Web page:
Stem Cell Advances Offer Hope to Back Up the Hype
for National Geographic News
|December 4, 2006|
Recent weeks have seen major breakthroughs in stem cell research, including the restoration of vision in blind mice and the use of human stem cells to produce insulin "naturally" in diabetic mice.
Human stem cell treatments for these and other diseases may in some cases be at least a decade away. But each new discovery has added to the notion that stem cell research is showing increasing signs of living up to the hype surrounding it.
"I think it was an act of faith a couple of years ago that [something like the vision-restoration process] should work, but now we have some clear examples that it really is working," said Thomas Reh, a professor in the University of Washington's Department of Biological Structure in Seattle.
Stem cells are primal cells that have the potential to transform into various cells and tissues found in the human body.
They could potentially be used to repair tissue, grow new organs, or lead to treatments for a wide range of ailments.
There are many types of stem cells, from adult stem cells derived from umbilical cord blood or bone marrow, to stem cells taken from human embryos.
Most scientists say embryonic stem cells have the greatest research potential, because they can develop into more cell types than other stem cells. But embryonic stem cell research is controversial, because starting a stem cell line in most cases requires the destruction of a human embryo. (Related: "Stem Cells Can Be Collected Without Destroying Embryos, Scientists Show" [August 23, 2006].)
Some of the recent studies, however, highlight the potential for treating illness with adult stem cells, which are not fraught with the same ethical concerns as embryonic stem cells.
In a study published in November in the journal Proceedings of the National Academy of Sciences, researchers reported that stem cells derived from human bone marrow and transplanted into diabetic mice stimulated the animals' pancreases to produce insulin, repairing damage caused by diabetes.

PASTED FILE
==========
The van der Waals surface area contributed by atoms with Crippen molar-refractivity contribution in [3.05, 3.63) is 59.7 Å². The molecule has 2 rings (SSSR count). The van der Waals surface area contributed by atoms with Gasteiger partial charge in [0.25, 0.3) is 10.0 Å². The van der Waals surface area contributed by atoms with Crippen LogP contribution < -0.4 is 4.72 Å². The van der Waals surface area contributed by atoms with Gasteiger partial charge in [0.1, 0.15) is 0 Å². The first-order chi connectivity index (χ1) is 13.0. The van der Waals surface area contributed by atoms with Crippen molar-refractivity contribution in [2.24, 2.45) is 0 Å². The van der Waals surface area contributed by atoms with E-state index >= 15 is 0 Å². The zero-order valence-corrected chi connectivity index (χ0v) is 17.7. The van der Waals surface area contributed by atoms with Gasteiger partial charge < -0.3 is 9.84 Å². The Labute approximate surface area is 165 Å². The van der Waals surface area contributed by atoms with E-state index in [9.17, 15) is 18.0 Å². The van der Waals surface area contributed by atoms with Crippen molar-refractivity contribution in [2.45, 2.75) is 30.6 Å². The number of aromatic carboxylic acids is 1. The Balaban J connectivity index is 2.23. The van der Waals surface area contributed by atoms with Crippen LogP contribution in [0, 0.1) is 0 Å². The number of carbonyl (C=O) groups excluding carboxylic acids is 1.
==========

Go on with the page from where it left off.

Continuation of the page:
"This fits with a large body of evidence that these cells have this remarkable ability to go to injured tissues and repair them," said the study's lead author, Darwin Prockop, the director of the Center for Gene Therapy at the Tulane University Health Sciences Center in New Orleans, Louisiana.
In the future, Prockop said, "the therapeutic idea would be to take small amounts of marrow from patients, then grow a large number of these cells, and give them back to the same patient to heal tissue."
Using a person's own cells, rather than foreign cells, in regenerative therapies would avoid the transplantation of stem cells that the body's immune system might reject.
(See photos on stem cell research from National Geographic magazine.)
For a retina-repair study reported in a November issue of the journal Nature, scientists developed a novel approach.
Many forms of blindness are caused by the degeneration of cone and rod photoreceptors, the cells that convert light into brain signals.
In previous studies, stem cells transplanted into the retinas of mice had failed to make the right connections with the brain.
Rather than injecting undifferentiated stem cells into the retina in the hope that they would develop into photoreceptors, researchers this time introduced the cells at a later stage in their development.
"Our reasoning was that it would be great if we could put these stem cells onto a certain path" before they were transplanted, said Anand Swaroop, a professor of ophthalmology and visual sciences at the University of Michigan in Ann Arbor, who was involved in the study.
"These precursor cells were not really stem cells," he said. "They were immature cells programmed to be rod photoreceptors but not yet functional rods."
Once transplanted into the eyes of blind mice, the photoreceptor "precursor" cells became integrated into the retinas and restored vision in the mice.
The results suggest that precursor cells grown from human adult or embryonic stem cells might also restore sight in humans. The study also hints that, in some cases, "pure" embryonic stem cells may need a little prodding before they are implanted in a host.
"The immediate impact of this study will be to show people working on stem cell research that it's important for them to start thinking of using not only stem cells, pure and simple, as they are, but trying to really push them in specific directions that they would like these cells to go," Swaroop said.
Reh, the University of Washington scientist, wrote an accompanying Nature article about the study. He says embryonic stem cells are unpredictable.
"You don't want to take embryonic stem cells and hope that they will do the right thing when put into an injured region of the body. You want to make sure they make exactly what you want and nothing else," he said.
Reh believes the retina study may further galvanize scientists working in other areas of the nervous system to "really make attempts at neural repair, where they might have been skeptical before that reconstructing neural circuits would basically be impossible because of their complexity."
He says stem cell researchers will be able to learn from one another.
"Treating one issue will have its unique challenges. But it will follow largely along the same lines as treating a different disease," he said.
The challenges of developing stem cell treatments for humans are daunting, Reh admitted.
"But we are optimists," he said. "We are constantly discovering new things. And we wouldn't be in this field if we didn't think we could solve some of these problems."
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